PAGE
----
Couple to wait for needed organs

Published 6:00 am Tuesday, March 6, 2007

Garry Sanders’ troubles started in May 1976 when the slip of aknife during routine surgery caused an infection in the main arteryfeeding his small intestine.

As a result, he had to have all but 14 inches of the intestineremoved. With very little small intestine to absorb food for him,his body would have starved itself without the intravenous feedingshe gives himself daily.

Add to that a family history of polycystic kidneys, and Sandersneeds more than the usual medicines. He needs a completely newsmall intestine, as well as new kidneys.

“Well, we have to find a tissue match,” said Sanders. “Anddoctors say that both organs will probably have to come from thesame donor.”

Mississippi does not currently have facilities to replace asmall intestine, so James Laird of the Mississippi Organ RecoveryAgency started connecting the dots to help Sanders and his wifeJanet, who have been married 24 years. Laird’s son Jonathan had atransplant years ago in Omaha, Neb., and he was able to put theSanders in touch with the right people there in hopes of helpingthe couple.

“God just allowed me to be in the right place at the righttime,” said Laird.

What transpired is going to be a memory of a tougher time forthe Sanderses once a transplant comes through. Today they begin thejourney by car to their new life in Nebraska, one they sayhopefully will be just a vacation when it’s all done.

“It’s 911 miles up there,” said Sanders, who is also on kidneydialysis. “We’ll have to stop half way in a motel room to hook meup to my food source. But then we just live there and wait untilthe transplants come through.”

In the case of a small intestine transplant, there is afour-hour window during which the transplant can be made. Thus, theSanderses have to be in close proximity to the hospital where thetransplant will be done. So uprooting, at least for a little while,is a must.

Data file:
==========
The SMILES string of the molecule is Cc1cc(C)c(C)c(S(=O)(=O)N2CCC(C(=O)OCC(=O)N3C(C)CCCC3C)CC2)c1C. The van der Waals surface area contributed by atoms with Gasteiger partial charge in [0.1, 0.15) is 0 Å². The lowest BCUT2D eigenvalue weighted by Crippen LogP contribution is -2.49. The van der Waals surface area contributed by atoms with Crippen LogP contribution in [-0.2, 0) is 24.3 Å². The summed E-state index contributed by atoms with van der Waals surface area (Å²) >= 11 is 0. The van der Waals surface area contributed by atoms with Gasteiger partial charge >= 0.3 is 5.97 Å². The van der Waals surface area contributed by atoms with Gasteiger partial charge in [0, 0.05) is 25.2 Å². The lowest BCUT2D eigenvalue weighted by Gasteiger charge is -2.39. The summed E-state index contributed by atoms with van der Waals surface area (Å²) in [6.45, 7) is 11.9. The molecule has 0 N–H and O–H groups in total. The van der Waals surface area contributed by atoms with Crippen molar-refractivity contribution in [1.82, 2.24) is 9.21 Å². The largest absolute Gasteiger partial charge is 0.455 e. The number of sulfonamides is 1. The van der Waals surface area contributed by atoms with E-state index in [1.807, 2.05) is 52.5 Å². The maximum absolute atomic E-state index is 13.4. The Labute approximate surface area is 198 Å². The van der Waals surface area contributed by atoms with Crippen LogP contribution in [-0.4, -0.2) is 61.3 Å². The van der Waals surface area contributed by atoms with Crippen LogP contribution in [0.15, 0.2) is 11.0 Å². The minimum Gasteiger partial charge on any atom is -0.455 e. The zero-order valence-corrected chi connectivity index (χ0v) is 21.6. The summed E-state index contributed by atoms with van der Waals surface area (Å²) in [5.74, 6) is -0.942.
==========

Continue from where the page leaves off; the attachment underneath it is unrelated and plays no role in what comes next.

But the transition certainly doesn’t come easy. It involves allthe usual parts of moving: transferring the bank accounts, theelectricity and the mail – all on top of the emotional toll ittakes.

“We’re just so thankful we have friends and family and people inthe community to get us through this,” said Mrs. Sanders.

It is hope that makes all the trouble and waiting and prayingworth it all.

“I just have to believe there’s a better life than the one I’mliving now,” said Sanders.

The emotional process is much larger than simply moving andwaiting for the phone to ring. There’s the understanding that theorgans have to come from a deceased donor.

“We’ve been trying to get these transplants for years,” saidSanders. “And this time we can just feel it coming into place. I’mjust really grateful that I have this opportunity.”

Mrs. Sanders added the need for awareness for organ donors.

“I wish people were more aware that there’s a real need outthere for organs,” she said. “You can give a life, just by being anorgan donor. And you never know when it could be someone in yourfamily that needs it.”

Sanders said he hopes to be home soon. He also hopes to be backto full strength within a matter of time – maybe even strong enoughrestart his Triple-S Handyman Service.

In the meantime, he has a message for all those he and Janet areleaving behind.

“Pray for us and think of us,” he said. “Pray for the handymanin the little yellow truck.”